If you haven’t drafted for your fantasy football leagues already, you’re running out of time. Regardless if you have or haven’t, you more than likely went one of three ways when it came to approaching how you wanted to draft a tight end this year.
- You went for one of the big three (Jimmy Graham, Rob Gronkowski, Julius Thomas) in the first three rounds.
- You took a shot on a potential breakout candidate (Dennis Pitta, Kyle Rudolph, Zach Ertz, Jordan Reed) in the round 8 or round 9 range.
- You basically punted the position by taking a Heath Miller or Antonio Gates-type player in the later rounds.
Similarly to quarterbacks, each fantasy player has his or her preference when it comes to approaching the position. Personally, if I can’t get Gronkowski in the third or fourth round, I’m looking at one of the second- or third-tier players like Pitta or Rudolph. Both players have high-upside appeal with the new offensive systems they are in under new offensive coordinators Gary Kubiak and Norv Turner, respectively.
In draft rooms, though, Rudolph has been the player that everyone seems to want, and with the track record that Turner has had with tight ends, who can blame them? Going into my draft on Thursday night, I wanted to grab Rudolph, but after I did some research, I realized something interesting. Perhaps Turner isn’t the tight end wizard that we thought he has been.
Turner has been a coordinator or head coach in the league since 1991. Over the course of that time, tight ends under Turner have scored 100 fantasy points six times. Can you guess who they were?
If you guessed Gates (five times) and Cameron (one time), give yourself a pat on the back.
If you go to profootballreference.com and go through the players who Turner coached over that time, you’ll notice none of them were quite the standout-type of players that we see at the position now. That being said, could it be that Gates and Cameron were possibly just more talented, and that was the reason for the success as opposed to the system?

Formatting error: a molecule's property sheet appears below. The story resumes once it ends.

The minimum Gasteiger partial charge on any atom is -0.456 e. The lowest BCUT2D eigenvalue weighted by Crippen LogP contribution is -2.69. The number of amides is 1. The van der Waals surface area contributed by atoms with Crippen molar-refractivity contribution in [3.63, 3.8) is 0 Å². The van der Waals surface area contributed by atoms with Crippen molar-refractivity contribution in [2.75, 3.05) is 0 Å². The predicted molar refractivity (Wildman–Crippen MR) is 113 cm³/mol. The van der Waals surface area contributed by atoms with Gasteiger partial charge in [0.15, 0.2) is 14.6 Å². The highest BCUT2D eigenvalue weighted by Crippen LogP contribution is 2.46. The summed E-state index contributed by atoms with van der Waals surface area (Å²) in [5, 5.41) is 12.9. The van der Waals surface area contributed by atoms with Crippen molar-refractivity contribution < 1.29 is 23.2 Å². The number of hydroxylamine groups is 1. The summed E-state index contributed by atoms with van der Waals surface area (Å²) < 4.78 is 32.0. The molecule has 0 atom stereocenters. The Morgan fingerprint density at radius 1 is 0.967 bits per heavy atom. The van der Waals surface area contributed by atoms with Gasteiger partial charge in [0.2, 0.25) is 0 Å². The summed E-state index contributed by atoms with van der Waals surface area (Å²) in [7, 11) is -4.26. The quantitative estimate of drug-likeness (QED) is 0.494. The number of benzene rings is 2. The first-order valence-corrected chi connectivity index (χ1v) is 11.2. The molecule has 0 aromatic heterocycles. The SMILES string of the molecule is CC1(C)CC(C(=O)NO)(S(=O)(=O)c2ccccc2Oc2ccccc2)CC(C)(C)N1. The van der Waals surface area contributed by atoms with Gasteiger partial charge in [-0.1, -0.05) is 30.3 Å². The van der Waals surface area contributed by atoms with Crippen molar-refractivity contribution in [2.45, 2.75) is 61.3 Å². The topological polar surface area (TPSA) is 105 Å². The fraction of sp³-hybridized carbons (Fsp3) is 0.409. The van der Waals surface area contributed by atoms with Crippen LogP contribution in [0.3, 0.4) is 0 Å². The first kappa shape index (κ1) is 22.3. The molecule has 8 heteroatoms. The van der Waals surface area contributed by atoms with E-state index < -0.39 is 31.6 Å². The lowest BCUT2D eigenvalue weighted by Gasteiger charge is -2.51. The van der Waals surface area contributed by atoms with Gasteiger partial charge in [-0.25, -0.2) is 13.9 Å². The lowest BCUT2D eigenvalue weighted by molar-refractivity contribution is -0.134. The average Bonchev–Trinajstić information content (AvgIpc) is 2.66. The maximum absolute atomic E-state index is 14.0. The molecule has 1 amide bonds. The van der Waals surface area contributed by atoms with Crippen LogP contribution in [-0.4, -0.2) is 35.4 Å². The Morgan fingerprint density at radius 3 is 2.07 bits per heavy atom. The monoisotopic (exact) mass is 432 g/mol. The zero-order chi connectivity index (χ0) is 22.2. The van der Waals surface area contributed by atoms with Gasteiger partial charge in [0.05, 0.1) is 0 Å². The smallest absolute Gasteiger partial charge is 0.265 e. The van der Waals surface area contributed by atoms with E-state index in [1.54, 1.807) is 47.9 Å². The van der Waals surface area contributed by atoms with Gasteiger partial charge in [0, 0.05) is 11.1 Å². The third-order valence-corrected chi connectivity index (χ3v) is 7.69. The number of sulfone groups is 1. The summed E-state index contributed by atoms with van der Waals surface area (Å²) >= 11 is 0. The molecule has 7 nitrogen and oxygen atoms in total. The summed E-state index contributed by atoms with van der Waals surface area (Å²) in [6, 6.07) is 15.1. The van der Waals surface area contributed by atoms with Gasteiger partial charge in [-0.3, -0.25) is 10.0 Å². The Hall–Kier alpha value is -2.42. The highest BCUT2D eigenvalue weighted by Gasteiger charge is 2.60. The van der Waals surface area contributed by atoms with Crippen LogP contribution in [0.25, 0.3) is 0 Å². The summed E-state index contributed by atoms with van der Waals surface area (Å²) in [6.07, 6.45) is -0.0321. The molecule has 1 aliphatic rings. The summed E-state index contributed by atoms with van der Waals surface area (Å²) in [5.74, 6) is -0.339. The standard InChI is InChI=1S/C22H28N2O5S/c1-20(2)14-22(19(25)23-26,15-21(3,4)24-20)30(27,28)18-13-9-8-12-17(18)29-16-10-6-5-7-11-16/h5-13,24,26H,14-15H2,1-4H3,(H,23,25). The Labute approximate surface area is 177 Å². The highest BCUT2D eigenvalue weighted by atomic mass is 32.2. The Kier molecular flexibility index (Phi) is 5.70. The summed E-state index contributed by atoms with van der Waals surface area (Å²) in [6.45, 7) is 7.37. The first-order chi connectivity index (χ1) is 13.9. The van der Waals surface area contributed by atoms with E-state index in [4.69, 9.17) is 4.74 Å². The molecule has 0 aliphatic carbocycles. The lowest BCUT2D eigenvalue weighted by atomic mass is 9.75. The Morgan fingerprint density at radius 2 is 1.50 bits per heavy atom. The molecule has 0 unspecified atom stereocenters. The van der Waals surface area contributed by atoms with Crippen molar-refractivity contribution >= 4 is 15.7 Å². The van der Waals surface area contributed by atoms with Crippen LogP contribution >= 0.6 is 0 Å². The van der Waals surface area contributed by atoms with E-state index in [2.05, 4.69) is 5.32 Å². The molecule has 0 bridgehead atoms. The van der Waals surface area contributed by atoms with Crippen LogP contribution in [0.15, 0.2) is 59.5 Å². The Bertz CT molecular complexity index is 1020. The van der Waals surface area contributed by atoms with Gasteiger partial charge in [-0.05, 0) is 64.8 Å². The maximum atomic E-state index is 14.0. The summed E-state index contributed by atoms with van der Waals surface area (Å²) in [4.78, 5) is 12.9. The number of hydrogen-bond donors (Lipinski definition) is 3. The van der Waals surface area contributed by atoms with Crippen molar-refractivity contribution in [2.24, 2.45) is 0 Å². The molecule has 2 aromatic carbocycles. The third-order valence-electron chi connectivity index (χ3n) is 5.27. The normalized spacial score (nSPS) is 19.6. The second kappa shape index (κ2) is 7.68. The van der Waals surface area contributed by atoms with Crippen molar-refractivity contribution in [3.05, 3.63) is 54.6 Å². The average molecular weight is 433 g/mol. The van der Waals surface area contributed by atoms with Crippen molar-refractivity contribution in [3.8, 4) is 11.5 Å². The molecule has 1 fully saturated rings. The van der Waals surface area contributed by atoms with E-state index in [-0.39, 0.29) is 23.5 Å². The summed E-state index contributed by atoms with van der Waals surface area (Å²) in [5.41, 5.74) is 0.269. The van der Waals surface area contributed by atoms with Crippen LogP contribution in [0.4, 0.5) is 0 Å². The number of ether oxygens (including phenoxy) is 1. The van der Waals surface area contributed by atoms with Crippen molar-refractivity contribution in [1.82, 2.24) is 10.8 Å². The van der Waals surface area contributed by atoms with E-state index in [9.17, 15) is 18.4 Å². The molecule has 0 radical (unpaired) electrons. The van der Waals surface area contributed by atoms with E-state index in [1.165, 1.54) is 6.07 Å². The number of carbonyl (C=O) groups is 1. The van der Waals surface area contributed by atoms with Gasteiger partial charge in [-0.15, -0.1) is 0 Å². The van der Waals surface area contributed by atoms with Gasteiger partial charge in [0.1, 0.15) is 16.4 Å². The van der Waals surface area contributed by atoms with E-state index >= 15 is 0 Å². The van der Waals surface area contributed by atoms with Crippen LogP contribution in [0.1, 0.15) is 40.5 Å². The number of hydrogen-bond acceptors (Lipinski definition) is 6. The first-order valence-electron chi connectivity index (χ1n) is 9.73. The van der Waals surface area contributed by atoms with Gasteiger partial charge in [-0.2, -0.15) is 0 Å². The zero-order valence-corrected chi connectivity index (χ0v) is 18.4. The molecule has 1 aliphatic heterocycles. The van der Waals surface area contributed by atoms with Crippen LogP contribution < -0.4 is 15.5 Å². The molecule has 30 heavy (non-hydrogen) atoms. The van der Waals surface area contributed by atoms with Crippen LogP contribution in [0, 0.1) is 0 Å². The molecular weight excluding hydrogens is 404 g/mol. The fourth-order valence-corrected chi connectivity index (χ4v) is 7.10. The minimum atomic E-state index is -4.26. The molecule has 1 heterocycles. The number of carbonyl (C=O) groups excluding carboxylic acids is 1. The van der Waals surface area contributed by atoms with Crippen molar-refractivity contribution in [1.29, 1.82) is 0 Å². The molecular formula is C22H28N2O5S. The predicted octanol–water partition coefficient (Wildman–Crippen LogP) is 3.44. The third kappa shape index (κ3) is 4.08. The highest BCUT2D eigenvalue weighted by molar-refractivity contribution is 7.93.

Gates, whose career high in fantasy points is 2007, his first year in Turner’s system, is largely regarded as one of the most talented tight ends to play the game. In fact, the former Kent State basketball player revolutionized the position in a way, which opened the door for former college basketball standouts like Cameron, Thomas and Graham to play the game. Yes, I know about a man named Tony Gonzalez, but let’s not act like Gates didn’t have as much of an impact on the position, too.
So with Gates making up five of the six seasons of 100-plus fantasy points, that leaves Cameron’s 2013 season as the only other one. Last year, Cameron hauled in 80 receptions for 917 yards and seven touchdowns, which resulted in 133 fantasy points in standard scoring leagues.
On the surface, it was a great year, but the game-by-game breakdown tells another story.
In the first four games of the season, Cameron caught 43 passes for 360 yards and five touchdown passes, which is good for 66 fantasy points (16.5 per game).
In the remaining 11 games, Cameron pulled in 37 passes for 557 yards and two touchdowns. Over those last 11 games, Cameron scored 67 fantasy points (6.09 per game).
Yes, the Browns went through numerous quarterbacks last year, and none of them were really any good aside from a small sample size shown of Brian Hoyer. But the real reason is that Josh Gordon entered the picture in Week 3 last year. Gordon went crazy in his first game off of suspension, as he hauled in 10 catches for 146 yards and a score. Cameron had six catches for 66 yards, with half of them going for touchdowns, which just skews the numbers even more.
After Week 4, it was Gordon who enjoyed the breakout season, and while Cameron was serviceable, his 100-point season was front loaded.
So, that begs the question, is Rudolph the main target you want in a Turner system, or is it the No. 1 option in the passing attack? After seeing these numbers, I decided to take a shot on Gronkowski early instead, and I passed on Rudolph. In the fourth round, I had my eyes set on Cordarrelle Patterson, but he went before I could grab him.
While Rudolph will put together the best season of his young career (even better in PPR), Patterson is the target that you want. For years, Gates was the go-to receiver for Turner and the Chargers. There were only two seasons — both of which Gates missed time due to injury — that he didn’t lead the Chargers in receptions under Turner’s tenure. After his suspension, that was Gordon last year, meaning that Cameron took a back seat. This year, Patterson will take charge, and he will enjoy a Gordon-type breakout as a top 10 wide receiver in standard leagues.
And by the end of the year, Turner will still have six tight ends in his coaching career to score at least 100 points in a season.